Accepted Paper:

Governing a (guest)house: the market for and against the house in the Rhodope mountains, Bulgaria  

Author:

Detelina Tocheva (CNRS/Groupe Sociétés, Religions, Laïcités)

Paper short abstract:

In the Bulgarian Rhodopes, family-run guesthouses emerged with the implementation of market economy. Located at the intersection of domestic and market life, these houses follow diverging trajectories, attesting to ambivalent entwinements of the domestic, market and political spheres.

Paper long abstract:

In Bulgaria, the political authorities advertise rural tourism as a new economic sector for mountain areas affected by the continuous economic downturn. In the Rhodope mountains, virtually all families are faced with unemployment, chronical precariousness and work-related out-migration.

My ethnographic fieldwork since 2009 in the southern Rhodopes shows that families who host tourists experience the relation between governing their own (guest)house and the political government of the market economy in various ways.

I focus on two houses, where the enmeshments of domestic life and the tourist business are organized in two different ways, exemplifying two distinct modes of participation in the encompassing political economy and two distinct projects of self-assertion.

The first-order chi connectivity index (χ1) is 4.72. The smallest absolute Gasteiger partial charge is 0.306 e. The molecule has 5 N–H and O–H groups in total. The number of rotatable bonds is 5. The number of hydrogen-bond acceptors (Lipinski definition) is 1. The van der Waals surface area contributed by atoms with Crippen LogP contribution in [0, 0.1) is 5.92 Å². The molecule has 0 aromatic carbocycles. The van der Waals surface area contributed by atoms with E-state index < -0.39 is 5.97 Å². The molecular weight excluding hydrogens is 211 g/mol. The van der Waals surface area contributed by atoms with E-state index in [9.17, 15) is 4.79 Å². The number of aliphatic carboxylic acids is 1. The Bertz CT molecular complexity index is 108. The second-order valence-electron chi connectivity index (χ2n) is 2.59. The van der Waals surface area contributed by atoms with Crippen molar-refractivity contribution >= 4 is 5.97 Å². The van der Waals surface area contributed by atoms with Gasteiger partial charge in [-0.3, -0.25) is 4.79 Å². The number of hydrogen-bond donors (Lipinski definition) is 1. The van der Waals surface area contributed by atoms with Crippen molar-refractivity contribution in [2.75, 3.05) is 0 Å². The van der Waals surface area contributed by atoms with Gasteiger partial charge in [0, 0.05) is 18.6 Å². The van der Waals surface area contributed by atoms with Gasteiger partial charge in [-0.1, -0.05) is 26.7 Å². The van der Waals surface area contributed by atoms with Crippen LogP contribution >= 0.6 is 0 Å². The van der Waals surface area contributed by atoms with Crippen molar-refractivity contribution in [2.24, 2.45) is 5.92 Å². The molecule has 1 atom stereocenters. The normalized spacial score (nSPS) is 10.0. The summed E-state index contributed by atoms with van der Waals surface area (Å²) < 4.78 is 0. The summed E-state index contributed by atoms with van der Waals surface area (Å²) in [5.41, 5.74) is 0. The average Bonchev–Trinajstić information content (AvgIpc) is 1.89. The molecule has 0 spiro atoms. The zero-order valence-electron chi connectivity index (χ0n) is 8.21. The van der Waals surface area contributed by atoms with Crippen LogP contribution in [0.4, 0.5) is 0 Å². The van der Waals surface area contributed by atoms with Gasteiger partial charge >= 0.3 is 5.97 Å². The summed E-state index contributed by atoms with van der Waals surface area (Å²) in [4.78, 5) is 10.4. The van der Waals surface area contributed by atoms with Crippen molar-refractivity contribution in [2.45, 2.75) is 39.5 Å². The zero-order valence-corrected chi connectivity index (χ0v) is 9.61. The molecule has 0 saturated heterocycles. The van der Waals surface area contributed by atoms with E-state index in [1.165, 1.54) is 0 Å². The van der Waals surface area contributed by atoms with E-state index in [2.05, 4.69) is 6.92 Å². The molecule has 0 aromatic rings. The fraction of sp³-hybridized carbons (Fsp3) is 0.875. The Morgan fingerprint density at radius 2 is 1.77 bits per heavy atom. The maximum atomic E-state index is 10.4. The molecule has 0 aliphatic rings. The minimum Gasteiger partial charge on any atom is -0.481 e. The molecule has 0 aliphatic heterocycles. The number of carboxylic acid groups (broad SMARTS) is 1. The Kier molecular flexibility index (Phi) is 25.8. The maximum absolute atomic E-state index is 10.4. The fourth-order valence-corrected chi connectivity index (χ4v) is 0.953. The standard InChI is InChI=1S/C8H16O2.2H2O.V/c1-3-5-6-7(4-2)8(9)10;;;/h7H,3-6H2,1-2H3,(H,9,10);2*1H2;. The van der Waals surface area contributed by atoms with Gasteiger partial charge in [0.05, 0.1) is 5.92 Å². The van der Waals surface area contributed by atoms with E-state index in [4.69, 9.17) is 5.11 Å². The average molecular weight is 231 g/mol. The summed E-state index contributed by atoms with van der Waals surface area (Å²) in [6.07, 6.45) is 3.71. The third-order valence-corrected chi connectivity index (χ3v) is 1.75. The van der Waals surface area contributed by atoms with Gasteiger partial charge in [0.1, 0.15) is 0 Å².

In the first case, the effort of keeping up with the demands of hosting tourists permeated all aspects of the hosting family's life and led to an affective and economic fission in the family.

In the second case, taking in tourists is kept at some distance from the life of the family; it is not the family's main economic resource.

Thus, governing a (guest)house appears as the art of finding a balance between two contradictory, yet related processes: the involvement of the house in the market and its separation from it. I use this observation as an entry to discuss what Gudeman has termed "economy's tension": the tension between the house, as a material 'base' and moral entity, and the market. I bring in Gudeman's framework key political dimensions to underscore diverging modes of government of the house.

Panel P141
Oikos: households, markets and nation